The Fulton County School System beat Georgia in every subject in every grade in percentages of students meeting or exceeding standards on the 2013 Criterion-Referenced Competency Tests, except for sixth-grade math, for which they tied at 82.7.
The CRCT measures how well students in grades three through eight are learning reading, English/language arts, math, science and social studies.
Fulton School Superintendent Robert Avossa said in a statement more students this year exceeded standards, which sets the agenda for future classroom instruction.
“We want to see improvement in all academic areas,” he said. “It’s important that we continue to raise the ceiling as well as the floor when it comes to student achievement.”
Reading achievement was greatest across the board, with Fulton students registering 93.2 to 97.7 percent of students meeting or exceeding standards.
Those levels were followed closely by the related English language arts, which include writing.
Results ranged from 89.5 percent in third grade to 95.4 percent in eighth grade meeting or exceeding standards.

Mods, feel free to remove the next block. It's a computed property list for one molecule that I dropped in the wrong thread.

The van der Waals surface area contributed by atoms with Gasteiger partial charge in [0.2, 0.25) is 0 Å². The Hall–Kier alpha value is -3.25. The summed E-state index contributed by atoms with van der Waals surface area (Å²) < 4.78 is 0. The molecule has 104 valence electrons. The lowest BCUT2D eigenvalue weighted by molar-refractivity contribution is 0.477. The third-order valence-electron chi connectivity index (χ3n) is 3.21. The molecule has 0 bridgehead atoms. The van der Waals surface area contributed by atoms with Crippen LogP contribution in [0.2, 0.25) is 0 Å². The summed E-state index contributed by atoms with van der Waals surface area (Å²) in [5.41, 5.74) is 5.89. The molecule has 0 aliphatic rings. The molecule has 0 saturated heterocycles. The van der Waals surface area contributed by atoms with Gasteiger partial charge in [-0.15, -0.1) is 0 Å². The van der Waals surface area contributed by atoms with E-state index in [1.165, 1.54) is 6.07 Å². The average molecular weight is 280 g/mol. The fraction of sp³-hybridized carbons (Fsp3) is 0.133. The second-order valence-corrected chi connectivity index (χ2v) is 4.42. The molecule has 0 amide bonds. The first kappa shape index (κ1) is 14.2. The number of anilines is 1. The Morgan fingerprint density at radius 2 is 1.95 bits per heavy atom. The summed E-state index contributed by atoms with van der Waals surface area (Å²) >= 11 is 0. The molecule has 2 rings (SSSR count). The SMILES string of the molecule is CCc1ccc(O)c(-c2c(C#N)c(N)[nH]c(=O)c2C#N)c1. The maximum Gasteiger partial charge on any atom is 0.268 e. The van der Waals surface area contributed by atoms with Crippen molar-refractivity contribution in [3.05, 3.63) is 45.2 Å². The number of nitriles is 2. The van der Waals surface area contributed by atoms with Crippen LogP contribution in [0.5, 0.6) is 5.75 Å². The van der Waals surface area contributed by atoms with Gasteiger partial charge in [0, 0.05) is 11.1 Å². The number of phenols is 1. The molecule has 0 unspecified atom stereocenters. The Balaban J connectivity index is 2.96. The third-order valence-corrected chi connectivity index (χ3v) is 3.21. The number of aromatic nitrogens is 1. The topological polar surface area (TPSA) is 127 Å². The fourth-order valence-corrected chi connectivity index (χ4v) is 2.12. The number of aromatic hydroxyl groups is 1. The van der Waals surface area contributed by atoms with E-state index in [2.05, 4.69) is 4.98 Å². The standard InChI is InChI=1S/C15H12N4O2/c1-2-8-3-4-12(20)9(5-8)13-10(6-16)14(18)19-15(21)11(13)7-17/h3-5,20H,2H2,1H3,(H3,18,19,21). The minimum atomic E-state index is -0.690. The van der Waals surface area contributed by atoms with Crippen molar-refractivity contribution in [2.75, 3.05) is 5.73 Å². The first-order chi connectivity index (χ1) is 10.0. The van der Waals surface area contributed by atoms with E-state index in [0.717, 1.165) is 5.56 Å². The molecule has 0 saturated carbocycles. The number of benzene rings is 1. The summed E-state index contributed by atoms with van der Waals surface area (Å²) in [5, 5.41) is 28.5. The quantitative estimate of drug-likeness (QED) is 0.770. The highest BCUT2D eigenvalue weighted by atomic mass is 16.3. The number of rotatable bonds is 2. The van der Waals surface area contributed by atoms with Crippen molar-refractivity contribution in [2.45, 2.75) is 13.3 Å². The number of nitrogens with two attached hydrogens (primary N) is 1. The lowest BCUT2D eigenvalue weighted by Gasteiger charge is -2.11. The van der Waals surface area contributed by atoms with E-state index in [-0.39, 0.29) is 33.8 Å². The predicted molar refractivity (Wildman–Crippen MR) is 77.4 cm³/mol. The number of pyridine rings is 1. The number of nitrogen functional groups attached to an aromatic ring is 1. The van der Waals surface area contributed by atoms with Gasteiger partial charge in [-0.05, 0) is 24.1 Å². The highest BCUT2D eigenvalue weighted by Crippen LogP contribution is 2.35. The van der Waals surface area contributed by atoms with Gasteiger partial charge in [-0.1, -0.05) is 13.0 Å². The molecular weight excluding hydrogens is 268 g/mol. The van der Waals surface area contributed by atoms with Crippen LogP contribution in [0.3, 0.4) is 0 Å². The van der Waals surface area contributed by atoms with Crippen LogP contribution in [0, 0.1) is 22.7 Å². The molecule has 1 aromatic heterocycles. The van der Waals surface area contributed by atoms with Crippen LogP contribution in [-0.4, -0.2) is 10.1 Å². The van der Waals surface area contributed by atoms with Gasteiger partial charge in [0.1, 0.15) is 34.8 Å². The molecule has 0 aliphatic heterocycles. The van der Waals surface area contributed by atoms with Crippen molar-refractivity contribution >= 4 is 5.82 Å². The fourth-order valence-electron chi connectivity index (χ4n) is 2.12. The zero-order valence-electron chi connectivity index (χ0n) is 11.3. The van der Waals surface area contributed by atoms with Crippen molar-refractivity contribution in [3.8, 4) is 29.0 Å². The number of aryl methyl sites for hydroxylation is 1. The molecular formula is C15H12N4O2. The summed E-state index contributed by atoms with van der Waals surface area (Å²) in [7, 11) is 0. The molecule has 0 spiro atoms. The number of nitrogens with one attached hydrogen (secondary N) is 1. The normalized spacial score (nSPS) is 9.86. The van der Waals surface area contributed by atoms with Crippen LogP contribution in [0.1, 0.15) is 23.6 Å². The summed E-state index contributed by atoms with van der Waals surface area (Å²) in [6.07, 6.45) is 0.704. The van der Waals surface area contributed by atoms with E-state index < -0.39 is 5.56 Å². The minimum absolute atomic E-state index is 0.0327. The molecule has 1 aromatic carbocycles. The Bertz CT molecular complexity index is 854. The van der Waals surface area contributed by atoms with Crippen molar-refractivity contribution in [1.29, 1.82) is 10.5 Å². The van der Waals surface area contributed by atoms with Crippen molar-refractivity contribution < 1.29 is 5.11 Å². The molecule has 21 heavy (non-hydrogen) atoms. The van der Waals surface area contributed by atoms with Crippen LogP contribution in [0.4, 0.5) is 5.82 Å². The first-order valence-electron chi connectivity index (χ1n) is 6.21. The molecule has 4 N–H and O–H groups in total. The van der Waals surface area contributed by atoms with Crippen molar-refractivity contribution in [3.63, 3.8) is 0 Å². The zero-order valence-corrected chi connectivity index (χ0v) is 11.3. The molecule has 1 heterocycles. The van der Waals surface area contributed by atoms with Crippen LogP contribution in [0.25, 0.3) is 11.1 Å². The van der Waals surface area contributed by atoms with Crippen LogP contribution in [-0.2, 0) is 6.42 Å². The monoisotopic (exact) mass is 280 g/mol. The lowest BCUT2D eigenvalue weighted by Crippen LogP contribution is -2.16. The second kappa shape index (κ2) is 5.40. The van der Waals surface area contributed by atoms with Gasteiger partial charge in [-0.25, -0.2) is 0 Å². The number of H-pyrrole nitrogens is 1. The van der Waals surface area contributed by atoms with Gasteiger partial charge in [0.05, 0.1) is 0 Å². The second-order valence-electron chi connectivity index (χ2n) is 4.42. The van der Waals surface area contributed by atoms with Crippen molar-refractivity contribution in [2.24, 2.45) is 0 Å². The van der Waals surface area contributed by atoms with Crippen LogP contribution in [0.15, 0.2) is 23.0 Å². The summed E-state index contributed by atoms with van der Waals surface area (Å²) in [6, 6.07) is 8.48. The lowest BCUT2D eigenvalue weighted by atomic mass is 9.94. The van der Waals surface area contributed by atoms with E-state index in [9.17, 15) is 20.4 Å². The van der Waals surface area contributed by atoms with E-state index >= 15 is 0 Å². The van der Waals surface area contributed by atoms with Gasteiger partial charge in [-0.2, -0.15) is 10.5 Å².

By law, students in grades 3, 5 and 8 must meet or exceed reading standards to be promoted to the next grade.
For Fulton, 7 percent of third-graders will be candidates for remediation and retention, compared to 8 percent statewide.
Grade 5 and 8 students also have to meet or exceed standards in math.
Math results show 10 percent of Fulton fifth-graders and 16 percent of its eighth-graders will require extra study or be left back, compared to 11 and 17 percent for the state, respectively.
Science scores spiked for both county and state in the fourth and seventh grades, posting mid-80s percentages, but hovered between the mid-70s and 80.6 in grades 3, 5, 6 and 8.
In social studies, 80.2 to 84.8 percent of Fulton testers met or exceeded standards, compared to a statewide range of 77.5 to 83.4.
State Superintendent John Barge said in a statement the 2014-15 school year will be more challenging due to new federal criteria.
They will change the cut score, or number of questions a student has to get correct to meet the standards.
“The new cut scores will likely result in fewer students meeting and/or exceeding standards,” Barge said, “but that is common when you change to a new and more rigorous test.”
School-level results will be released by July 10.